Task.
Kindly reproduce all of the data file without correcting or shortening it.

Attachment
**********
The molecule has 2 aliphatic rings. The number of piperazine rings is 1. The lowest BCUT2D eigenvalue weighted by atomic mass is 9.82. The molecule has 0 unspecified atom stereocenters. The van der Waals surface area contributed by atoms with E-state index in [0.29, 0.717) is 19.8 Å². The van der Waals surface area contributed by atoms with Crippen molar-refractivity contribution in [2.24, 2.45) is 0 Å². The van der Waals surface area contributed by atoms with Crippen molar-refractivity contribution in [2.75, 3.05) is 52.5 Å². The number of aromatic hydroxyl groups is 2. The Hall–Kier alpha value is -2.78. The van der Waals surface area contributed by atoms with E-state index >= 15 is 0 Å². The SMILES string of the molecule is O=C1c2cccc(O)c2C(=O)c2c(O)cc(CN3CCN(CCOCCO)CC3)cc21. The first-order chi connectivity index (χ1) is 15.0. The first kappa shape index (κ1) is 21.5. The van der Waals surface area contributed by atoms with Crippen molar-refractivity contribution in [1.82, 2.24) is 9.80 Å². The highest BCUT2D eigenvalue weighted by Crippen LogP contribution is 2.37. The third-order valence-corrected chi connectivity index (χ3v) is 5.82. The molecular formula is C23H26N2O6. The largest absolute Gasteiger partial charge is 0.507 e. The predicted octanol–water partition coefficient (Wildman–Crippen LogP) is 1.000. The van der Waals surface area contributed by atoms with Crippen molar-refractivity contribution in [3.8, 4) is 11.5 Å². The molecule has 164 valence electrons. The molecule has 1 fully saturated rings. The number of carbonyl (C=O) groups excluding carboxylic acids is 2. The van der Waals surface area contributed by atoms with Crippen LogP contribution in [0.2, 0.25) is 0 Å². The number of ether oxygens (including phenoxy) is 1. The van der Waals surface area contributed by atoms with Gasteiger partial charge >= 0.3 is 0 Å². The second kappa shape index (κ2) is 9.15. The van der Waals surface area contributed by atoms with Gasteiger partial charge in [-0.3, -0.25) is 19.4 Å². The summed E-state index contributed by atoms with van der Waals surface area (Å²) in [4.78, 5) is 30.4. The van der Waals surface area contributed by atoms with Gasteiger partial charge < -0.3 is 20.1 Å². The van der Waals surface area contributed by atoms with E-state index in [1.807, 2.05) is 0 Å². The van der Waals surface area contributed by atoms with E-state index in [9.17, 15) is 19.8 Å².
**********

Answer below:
The molecule has 2 aliphatic rings. The number of piperazine rings is 1. The lowest BCUT2D eigenvalue weighted by atomic mass is 9.82. The molecule has 0 unspecified atom stereocenters. The van der Waals surface area contributed by atoms with E-state index in [0.29, 0.717) is 19.8 Å². The van der Waals surface area contributed by atoms with Crippen molar-refractivity contribution in [2.24, 2.45) is 0 Å². The van der Waals surface area contributed by atoms with Crippen molar-refractivity contribution in [2.75, 3.05) is 52.5 Å². The number of aromatic hydroxyl groups is 2. The Hall–Kier alpha value is -2.78. The van der Waals surface area contributed by atoms with E-state index >= 15 is 0 Å². The SMILES string of the molecule is O=C1c2cccc(O)c2C(=O)c2c(O)cc(CN3CCN(CCOCCO)CC3)cc21. The first-order chi connectivity index (χ1) is 15.0. The first kappa shape index (κ1) is 21.5. The van der Waals surface area contributed by atoms with Crippen molar-refractivity contribution in [1.82, 2.24) is 9.80 Å². The highest BCUT2D eigenvalue weighted by Crippen LogP contribution is 2.37. The third-order valence-corrected chi connectivity index (χ3v) is 5.82. The molecular formula is C23H26N2O6. The largest absolute Gasteiger partial charge is 0.507 e. The predicted octanol–water partition coefficient (Wildman–Crippen LogP) is 1.000. The van der Waals surface area contributed by atoms with Crippen molar-refractivity contribution in [3.8, 4) is 11.5 Å². The molecule has 164 valence electrons. The molecule has 1 fully saturated rings. The number of carbonyl (C=O) groups excluding carboxylic acids is 2. The van der Waals surface area contributed by atoms with Crippen LogP contribution in [0.2, 0.25) is 0 Å². The number of ether oxygens (including phenoxy) is 1. The van der Waals surface area contributed by atoms with Gasteiger partial charge >= 0.3 is 0 Å². The second kappa shape index (κ2) is 9.15. The van der Waals surface area contributed by atoms with Gasteiger partial charge in [-0.3, -0.25) is 19.4 Å². The summed E-state index contributed by atoms with van der Waals surface area (Å²) in [4.78, 5) is 30.4. The van der Waals surface area contributed by atoms with Gasteiger partial charge < -0.3 is 20.1 Å². The van der Waals surface area contributed by atoms with E-state index in [1.807, 2.05) is 0 Å². The van der Waals surface area contributed by atoms with E-state index in [9.17, 15) is 19.8 Å².